C: Even though she released ‘Crème Brulee’ and all the amazing things.

B: The amazing music! See ‘Cocky’ was on MTV and got around 2 million views and that’s f*cking sick. But realistically if she was a white queen at the same standard she would have been perceived in such a different way.

C: And yeah, Sasha [Velour] is absolutely amazing and deserves everything she’s gotten.

B: Yeah, of course. The roses in the wig were iconic.

C: But people give her a lot more focus than they would for Shea.

B: Yeah, and really everyone thought Shea was going to win until she didn’t. She won 4 challenges and the only other people to do that are Sharon Needles and Alaska [and BenDeLaCreme]. Shea Coulee dominated the competition. Sh*t like that. That’s where I start to see an issue with it. And with me, sometimes I only get booked for RuGirls if it’s a black girl being booked. I don’t get booked for certain things, though I’m just as good.

C: Really?

B: Yeah! And it’s not a thing of ‘I’m good too’. No, I am very f*cking good at what I do. I don’t have any issue saying that.

C: You prove yourself constantly on stage.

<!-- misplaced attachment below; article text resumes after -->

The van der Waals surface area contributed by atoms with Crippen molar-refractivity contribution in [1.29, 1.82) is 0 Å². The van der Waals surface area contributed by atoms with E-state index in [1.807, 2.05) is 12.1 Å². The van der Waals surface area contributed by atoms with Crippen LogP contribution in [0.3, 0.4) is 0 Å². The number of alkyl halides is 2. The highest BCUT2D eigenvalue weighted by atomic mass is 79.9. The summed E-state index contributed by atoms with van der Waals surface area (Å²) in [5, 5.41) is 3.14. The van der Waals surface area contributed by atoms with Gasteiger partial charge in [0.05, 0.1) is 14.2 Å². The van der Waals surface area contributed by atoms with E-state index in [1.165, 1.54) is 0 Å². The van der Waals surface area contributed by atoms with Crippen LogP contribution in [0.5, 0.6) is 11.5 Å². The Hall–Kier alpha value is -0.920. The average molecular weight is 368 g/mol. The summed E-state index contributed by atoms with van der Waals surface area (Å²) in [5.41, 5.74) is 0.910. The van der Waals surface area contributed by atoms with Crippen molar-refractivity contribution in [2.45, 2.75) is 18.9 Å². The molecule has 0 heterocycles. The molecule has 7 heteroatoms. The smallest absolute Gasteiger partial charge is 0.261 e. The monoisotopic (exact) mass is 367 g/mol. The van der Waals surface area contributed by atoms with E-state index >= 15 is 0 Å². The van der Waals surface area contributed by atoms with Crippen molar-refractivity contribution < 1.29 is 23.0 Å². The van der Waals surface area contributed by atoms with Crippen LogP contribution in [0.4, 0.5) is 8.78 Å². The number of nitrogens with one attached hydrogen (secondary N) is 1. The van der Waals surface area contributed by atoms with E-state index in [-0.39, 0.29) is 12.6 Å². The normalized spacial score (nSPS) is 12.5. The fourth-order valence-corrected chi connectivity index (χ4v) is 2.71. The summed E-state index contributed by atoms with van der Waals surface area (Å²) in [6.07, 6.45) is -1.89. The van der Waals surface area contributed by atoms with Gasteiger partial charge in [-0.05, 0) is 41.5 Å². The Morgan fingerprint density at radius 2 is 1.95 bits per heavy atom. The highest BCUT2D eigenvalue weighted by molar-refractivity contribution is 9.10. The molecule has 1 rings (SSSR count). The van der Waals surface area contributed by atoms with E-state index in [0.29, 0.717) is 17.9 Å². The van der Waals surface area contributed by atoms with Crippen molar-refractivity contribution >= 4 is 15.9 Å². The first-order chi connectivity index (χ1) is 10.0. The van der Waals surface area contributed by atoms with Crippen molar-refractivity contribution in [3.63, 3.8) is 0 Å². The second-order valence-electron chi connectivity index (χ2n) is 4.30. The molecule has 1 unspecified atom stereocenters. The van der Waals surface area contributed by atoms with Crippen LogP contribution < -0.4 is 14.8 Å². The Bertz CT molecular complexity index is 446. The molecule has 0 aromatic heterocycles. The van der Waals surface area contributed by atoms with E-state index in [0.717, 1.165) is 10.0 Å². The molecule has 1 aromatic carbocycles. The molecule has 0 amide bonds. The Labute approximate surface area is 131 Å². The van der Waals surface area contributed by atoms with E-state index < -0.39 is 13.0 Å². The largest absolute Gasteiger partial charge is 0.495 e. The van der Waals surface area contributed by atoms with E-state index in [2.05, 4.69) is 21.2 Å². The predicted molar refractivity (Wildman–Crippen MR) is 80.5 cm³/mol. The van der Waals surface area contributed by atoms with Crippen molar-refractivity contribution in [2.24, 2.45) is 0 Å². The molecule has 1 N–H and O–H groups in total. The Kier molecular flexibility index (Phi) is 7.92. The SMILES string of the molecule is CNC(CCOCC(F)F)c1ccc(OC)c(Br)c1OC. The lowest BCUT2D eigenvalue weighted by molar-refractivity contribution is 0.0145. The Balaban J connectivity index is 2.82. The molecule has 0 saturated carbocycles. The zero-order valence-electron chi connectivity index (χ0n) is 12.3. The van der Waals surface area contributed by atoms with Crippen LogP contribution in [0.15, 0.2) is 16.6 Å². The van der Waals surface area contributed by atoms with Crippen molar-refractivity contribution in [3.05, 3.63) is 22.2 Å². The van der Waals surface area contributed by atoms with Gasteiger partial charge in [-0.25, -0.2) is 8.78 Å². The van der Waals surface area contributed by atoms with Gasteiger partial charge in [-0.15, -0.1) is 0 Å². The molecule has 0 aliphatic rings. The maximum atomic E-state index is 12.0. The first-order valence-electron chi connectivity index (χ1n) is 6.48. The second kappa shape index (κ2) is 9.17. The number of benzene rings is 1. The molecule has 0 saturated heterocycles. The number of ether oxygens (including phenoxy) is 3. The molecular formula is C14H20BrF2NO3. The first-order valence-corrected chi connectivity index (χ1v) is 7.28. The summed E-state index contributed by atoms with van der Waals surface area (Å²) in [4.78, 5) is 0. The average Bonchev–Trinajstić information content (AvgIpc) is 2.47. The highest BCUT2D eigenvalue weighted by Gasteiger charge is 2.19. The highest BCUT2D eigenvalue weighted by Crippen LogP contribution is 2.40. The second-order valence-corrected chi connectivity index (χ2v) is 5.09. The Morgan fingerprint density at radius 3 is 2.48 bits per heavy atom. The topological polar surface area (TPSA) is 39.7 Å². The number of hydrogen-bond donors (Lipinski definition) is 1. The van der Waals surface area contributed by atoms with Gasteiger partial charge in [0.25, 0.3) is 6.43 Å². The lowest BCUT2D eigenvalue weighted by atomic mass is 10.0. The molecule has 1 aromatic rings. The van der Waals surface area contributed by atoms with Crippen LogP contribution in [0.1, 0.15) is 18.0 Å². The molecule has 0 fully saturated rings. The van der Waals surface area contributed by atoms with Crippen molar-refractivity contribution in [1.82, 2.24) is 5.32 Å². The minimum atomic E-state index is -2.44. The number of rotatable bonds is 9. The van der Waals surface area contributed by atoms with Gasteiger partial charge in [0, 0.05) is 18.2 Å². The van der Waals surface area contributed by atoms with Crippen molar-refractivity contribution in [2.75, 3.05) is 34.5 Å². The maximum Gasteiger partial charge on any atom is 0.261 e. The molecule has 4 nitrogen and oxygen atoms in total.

B: Yeah exactly. That’s the one frustrating thing. But it’s one of those things you can’t really do anything about other then just get on with it and make it work. So, obviously, you have to be twice as good to get half the recognition but at the same time I’m progressing at such an accelerated rate because of that. If I didn’t have the pressure to be a certain level, I wouldn’t look like this.

C: I mean good job.

B: Right? Thank you! If I felt like it was ok, I could just comb some boy hair out and just go.

C: Yeah, some people can get away with sloppiness or things because they’re a fan favourite. I’ve definitely noticed.

B: Yeah, that’s favouritism. But that’s not really anyone on Drag Race’s fault.

C: It’s society’s fault.

B: It’s society’s fault! That’s the way we perceive whiteness and how we perceive certain things in our culture. I can’t be mad at those guys they’re making their f*cking money. If people like me and people want to like me more than other people and pay me more than other people, I’m not going to be like ‘Pay that b*tch more!’ No! I’m going to take my f*cking money! So, well done to those guys for doing their thing. Kudos.

Thank you very much!

B: No worries, gorgeous.

Follow Baby on Instagram @babyxroh

Photo Credit: Chris Ahjem